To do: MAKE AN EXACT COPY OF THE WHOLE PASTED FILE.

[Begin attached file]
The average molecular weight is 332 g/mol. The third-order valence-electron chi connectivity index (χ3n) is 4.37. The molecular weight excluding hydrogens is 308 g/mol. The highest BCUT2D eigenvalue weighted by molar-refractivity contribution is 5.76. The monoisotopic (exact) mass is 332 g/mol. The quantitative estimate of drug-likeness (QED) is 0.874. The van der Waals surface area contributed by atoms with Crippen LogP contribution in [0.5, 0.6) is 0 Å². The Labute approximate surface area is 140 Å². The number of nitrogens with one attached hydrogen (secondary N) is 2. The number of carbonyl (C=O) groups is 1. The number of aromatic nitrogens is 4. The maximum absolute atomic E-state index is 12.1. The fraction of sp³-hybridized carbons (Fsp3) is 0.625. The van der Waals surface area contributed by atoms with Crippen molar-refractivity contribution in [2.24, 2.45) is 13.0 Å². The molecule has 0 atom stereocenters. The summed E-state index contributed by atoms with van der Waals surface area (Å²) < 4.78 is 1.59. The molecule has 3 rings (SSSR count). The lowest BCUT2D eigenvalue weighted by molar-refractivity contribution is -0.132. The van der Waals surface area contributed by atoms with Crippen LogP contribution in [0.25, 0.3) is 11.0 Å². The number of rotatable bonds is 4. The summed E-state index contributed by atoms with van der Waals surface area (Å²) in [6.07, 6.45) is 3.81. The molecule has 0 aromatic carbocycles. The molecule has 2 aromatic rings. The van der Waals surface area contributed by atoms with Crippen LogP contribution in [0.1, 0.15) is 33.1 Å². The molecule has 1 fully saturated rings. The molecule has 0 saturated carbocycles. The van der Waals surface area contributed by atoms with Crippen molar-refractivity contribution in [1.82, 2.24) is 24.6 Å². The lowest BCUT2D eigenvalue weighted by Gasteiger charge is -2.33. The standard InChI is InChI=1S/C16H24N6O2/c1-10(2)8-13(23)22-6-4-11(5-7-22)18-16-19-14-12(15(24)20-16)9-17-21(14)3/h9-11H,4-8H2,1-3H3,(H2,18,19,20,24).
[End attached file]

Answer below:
The average molecular weight is 332 g/mol. The third-order valence-electron chi connectivity index (χ3n) is 4.37. The molecular weight excluding hydrogens is 308 g/mol. The highest BCUT2D eigenvalue weighted by molar-refractivity contribution is 5.76. The monoisotopic (exact) mass is 332 g/mol. The quantitative estimate of drug-likeness (QED) is 0.874. The van der Waals surface area contributed by atoms with Crippen LogP contribution in [0.5, 0.6) is 0 Å². The Labute approximate surface area is 140 Å². The number of nitrogens with one attached hydrogen (secondary N) is 2. The number of carbonyl (C=O) groups is 1. The number of aromatic nitrogens is 4. The maximum absolute atomic E-state index is 12.1. The fraction of sp³-hybridized carbons (Fsp3) is 0.625. The van der Waals surface area contributed by atoms with Crippen molar-refractivity contribution in [2.24, 2.45) is 13.0 Å². The molecule has 0 atom stereocenters. The summed E-state index contributed by atoms with van der Waals surface area (Å²) < 4.78 is 1.59. The molecule has 3 rings (SSSR count). The lowest BCUT2D eigenvalue weighted by molar-refractivity contribution is -0.132. The van der Waals surface area contributed by atoms with Crippen LogP contribution in [0.25, 0.3) is 11.0 Å². The number of rotatable bonds is 4. The summed E-state index contributed by atoms with van der Waals surface area (Å²) in [6.07, 6.45) is 3.81. The molecule has 0 aromatic carbocycles. The molecule has 2 aromatic rings. The van der Waals surface area contributed by atoms with Crippen LogP contribution in [0.1, 0.15) is 33.1 Å². The molecule has 1 fully saturated rings. The molecule has 0 saturated carbocycles. The van der Waals surface area contributed by atoms with Crippen molar-refractivity contribution in [1.82, 2.24) is 24.6 Å². The lowest BCUT2D eigenvalue weighted by Gasteiger charge is -2.33. The standard InChI is InChI=1S/C16H24N6O2/c1-10(2)8-13(23)22-6-4-11(5-7-22)18-16-19-14-12(15(24)20-16)9-17-21(14)3/h9-11H,4-8H2,1-3H3,(H2,18,19,20,24).